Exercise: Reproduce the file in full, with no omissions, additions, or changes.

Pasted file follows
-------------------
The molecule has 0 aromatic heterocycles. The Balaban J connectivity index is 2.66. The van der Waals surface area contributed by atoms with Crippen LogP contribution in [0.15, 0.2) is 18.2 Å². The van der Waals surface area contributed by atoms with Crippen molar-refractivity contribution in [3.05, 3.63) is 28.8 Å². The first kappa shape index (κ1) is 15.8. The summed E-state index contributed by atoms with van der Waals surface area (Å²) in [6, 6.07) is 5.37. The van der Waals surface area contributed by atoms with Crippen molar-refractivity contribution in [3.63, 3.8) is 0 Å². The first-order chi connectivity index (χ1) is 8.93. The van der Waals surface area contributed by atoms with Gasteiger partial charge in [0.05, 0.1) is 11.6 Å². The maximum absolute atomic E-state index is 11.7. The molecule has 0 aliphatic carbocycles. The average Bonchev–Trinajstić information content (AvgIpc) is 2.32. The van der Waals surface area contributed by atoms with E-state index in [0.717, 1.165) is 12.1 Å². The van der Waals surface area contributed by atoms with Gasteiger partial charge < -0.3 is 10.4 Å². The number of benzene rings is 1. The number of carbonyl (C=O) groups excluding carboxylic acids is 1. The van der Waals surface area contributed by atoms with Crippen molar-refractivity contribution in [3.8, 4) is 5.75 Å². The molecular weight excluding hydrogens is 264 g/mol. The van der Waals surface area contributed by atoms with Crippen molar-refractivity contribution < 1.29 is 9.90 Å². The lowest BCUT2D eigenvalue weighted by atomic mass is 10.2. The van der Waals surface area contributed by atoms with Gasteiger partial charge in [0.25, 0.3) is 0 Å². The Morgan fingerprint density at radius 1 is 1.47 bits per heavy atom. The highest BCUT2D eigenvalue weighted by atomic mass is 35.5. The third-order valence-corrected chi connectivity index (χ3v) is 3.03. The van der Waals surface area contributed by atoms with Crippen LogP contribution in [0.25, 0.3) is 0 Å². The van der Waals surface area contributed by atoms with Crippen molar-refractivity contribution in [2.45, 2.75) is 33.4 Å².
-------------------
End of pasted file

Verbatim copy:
The molecule has 0 aromatic heterocycles. The Balaban J connectivity index is 2.66. The van der Waals surface area contributed by atoms with Crippen LogP contribution in [0.15, 0.2) is 18.2 Å². The van der Waals surface area contributed by atoms with Crippen molar-refractivity contribution in [3.05, 3.63) is 28.8 Å². The first kappa shape index (κ1) is 15.8. The summed E-state index contributed by atoms with van der Waals surface area (Å²) in [6, 6.07) is 5.37. The van der Waals surface area contributed by atoms with Crippen molar-refractivity contribution in [3.63, 3.8) is 0 Å². The first-order chi connectivity index (χ1) is 8.93. The van der Waals surface area contributed by atoms with Gasteiger partial charge in [0.05, 0.1) is 11.6 Å². The maximum absolute atomic E-state index is 11.7. The molecule has 0 aliphatic carbocycles. The average Bonchev–Trinajstić information content (AvgIpc) is 2.32. The van der Waals surface area contributed by atoms with E-state index in [0.717, 1.165) is 12.1 Å². The van der Waals surface area contributed by atoms with Gasteiger partial charge < -0.3 is 10.4 Å². The number of benzene rings is 1. The number of carbonyl (C=O) groups excluding carboxylic acids is 1. The van der Waals surface area contributed by atoms with Crippen molar-refractivity contribution in [3.8, 4) is 5.75 Å². The molecular weight excluding hydrogens is 264 g/mol. The van der Waals surface area contributed by atoms with Crippen molar-refractivity contribution < 1.29 is 9.90 Å². The lowest BCUT2D eigenvalue weighted by atomic mass is 10.2. The van der Waals surface area contributed by atoms with Gasteiger partial charge in [0.25, 0.3) is 0 Å². The Morgan fingerprint density at radius 1 is 1.47 bits per heavy atom. The highest BCUT2D eigenvalue weighted by atomic mass is 35.5. The third-order valence-corrected chi connectivity index (χ3v) is 3.03. The van der Waals surface area contributed by atoms with Crippen LogP contribution in [0.25, 0.3) is 0 Å². The van der Waals surface area contributed by atoms with Crippen molar-refractivity contribution in [2.45, 2.75) is 33.4 Å².